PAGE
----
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8

In Ghorbani v. Immigration & Naturalization Service, 686 F.2d 784, 791 (9th Cir.1982), we upheld refusals by an immigration judge and the BIA to review a District Director's discretionary decision not to reinstate nonimmigrant student status. Noting the deference due an agency's construction of its own regulations, we concluded that the immigration law judge's and the BIA's interpretation of their jurisdictional regulations was not unreasonable.

9

Here, 8 C.F.R. Sec. 214.1(c) provides that there shall be no appeal from the District Director's decision granting or denying an application for an extension of stay. As was the case in Ghorbani, we are unable to say that the immigration judge and the BIA were unreasonable in concluding that they had no jurisdiction to re-examine the District Director's decision.

III

10

Tooloee next contends that this court may re-examine the District Director's decision on an appeal from the BIA. That issue was also decided against him in Ghorbani. As noted in Ghorbani, a circuit court of appeals' jurisdiction to review the decision of a District Director is based solely on section 106(a) of the Immigration and Naturalization Act, 8 U.S.C. Sec. 1105a(a). Ghorbani, 686 F.2d at 787. Section 106(a) allows the courts of appeals to review " 'all final orders of deportation ... made ... pursuant to administrative proceedings under [8 U.S.C.] section 1252(b) [242(b) of the Immigration and Nationality Act] ....' " 686 F.2d at 787. Even though the District Director's decision denying Tooloee an extension of stay led to his Sec. 242(b) deportation hearing, and ultimately to his being held deportable, the decision was not a final order of deportation made pursuant to a Sec. 242(b) proceeding.

11

Some cases have referred to a nebulous "pendent jurisdiction" over denials of discretionary relief where the court of appeals is considering an appeal from a Sec. 242(b) proceeding. See, e.g., Cheng Fan Kwok v. Immigration & Naturalization Service, 392 U.S. 206, 216 n. 16, 88 S.Ct. 1970, 1976 n. 16, 20 L.Ed.2d 1037 (1968); Chadha v. Immigration & Naturalization Service, 634 F.2d 408, 412 (9th Cir.1980), aff'd, --- U.S. ----, 103 S.Ct. 2764, 2777-78, 77 L.Ed.2d 317 (1983). In Chadha, we said, and the Supreme Court later agreed, that the term "final orders" in Sec. 106(a) "includes all matters on which the validity of the final order is contingent, rather than only those determinations actually made at the hearing." 634 F.2d at 412.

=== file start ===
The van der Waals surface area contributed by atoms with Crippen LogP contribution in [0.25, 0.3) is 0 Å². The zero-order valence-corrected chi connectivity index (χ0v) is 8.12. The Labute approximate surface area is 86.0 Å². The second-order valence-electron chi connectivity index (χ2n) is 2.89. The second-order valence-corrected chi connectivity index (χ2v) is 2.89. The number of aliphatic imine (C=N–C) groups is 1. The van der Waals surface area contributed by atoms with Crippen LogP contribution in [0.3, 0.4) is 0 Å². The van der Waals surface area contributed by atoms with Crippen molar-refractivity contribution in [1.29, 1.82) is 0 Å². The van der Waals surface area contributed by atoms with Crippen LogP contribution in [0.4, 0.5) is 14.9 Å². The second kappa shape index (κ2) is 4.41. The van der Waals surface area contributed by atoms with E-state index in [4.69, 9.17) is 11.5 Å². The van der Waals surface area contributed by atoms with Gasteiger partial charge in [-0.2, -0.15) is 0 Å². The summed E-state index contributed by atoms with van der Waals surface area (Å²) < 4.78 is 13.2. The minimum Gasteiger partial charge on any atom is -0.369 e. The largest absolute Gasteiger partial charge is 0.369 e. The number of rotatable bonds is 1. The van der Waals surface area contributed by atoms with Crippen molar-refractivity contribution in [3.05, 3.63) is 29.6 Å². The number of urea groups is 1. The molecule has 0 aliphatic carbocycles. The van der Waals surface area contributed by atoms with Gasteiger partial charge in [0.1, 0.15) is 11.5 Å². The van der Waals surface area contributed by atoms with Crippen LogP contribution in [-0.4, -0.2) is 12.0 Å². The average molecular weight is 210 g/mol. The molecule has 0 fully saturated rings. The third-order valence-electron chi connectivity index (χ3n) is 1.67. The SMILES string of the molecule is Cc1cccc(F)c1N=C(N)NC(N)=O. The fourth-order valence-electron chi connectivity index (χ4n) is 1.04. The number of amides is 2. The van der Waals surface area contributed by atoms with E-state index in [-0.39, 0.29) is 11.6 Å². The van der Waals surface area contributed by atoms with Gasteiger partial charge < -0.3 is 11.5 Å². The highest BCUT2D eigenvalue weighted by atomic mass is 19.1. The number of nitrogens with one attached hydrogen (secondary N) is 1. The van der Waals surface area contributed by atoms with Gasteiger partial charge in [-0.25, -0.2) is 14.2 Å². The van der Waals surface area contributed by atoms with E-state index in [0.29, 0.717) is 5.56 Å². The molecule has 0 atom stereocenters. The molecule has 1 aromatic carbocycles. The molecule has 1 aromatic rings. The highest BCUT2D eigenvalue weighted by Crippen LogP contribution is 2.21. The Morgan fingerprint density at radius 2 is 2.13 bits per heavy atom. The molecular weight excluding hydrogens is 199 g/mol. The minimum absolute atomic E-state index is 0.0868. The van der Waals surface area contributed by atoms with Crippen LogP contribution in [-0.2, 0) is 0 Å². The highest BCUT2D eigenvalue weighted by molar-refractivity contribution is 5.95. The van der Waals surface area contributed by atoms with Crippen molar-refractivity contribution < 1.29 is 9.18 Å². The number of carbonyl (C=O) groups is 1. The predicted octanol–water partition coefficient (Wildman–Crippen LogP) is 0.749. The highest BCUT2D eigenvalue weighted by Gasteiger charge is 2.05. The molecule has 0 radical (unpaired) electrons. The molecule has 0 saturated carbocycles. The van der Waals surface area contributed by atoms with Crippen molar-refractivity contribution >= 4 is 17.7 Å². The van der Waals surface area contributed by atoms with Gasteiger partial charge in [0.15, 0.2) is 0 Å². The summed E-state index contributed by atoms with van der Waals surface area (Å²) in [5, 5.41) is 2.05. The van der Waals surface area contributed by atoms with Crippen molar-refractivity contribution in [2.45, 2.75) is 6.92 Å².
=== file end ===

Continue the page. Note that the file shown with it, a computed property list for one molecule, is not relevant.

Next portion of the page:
12

As we pointed out in Ghorbani, however, there are only two classes of cases in which the Ninth Circuit has exercised "pendent" jurisdiction and reviewed matters not directly decided in the Sec. 242(b) deportation proceedings: "when there has been a factual hearing on the issue, equivalent to that required by section 242(b), or where such a hearing is unnecessary." Ghorbani, 686 F.2d at 790. In Chadha, for example, there was no factual hearing, but there was no need for one because only a legal issue was involved. Id. In this case, however, there has been no factual hearing and there definitely is a need for such hearing. Thus, this is not an appropriate case for us to review a District Director's decision unsupported by a factual record on an appeal from a Sec. 242(b) proceeding.

13

The circumstances of the instant case are very similar to the circumstances presented in Ghorbani. There, Ghorbani contended that normally the District Director would have reinstated his nonimmigrant student status by retroactively approving his transferring schools and his finding employment. Ghorbani argued that the only reason the District Director denied reinstatement was the then-current sentiment against Iranian students arising out of the hostage crisis. 686 F.2d at 791. Our opinion noted that Ghorbani sought to introduce facts supporting his contentions at the deportation hearing, but that the immigration judge refused to consider the evidence on the ground that he had no authority to review the discretionary decision of the District Director. The BIA affirmed, also refusing to hear evidence on Ghorbani's charges. We concluded that we simply could not properly review Ghorbani's contentions on appeal absent a factual record.

14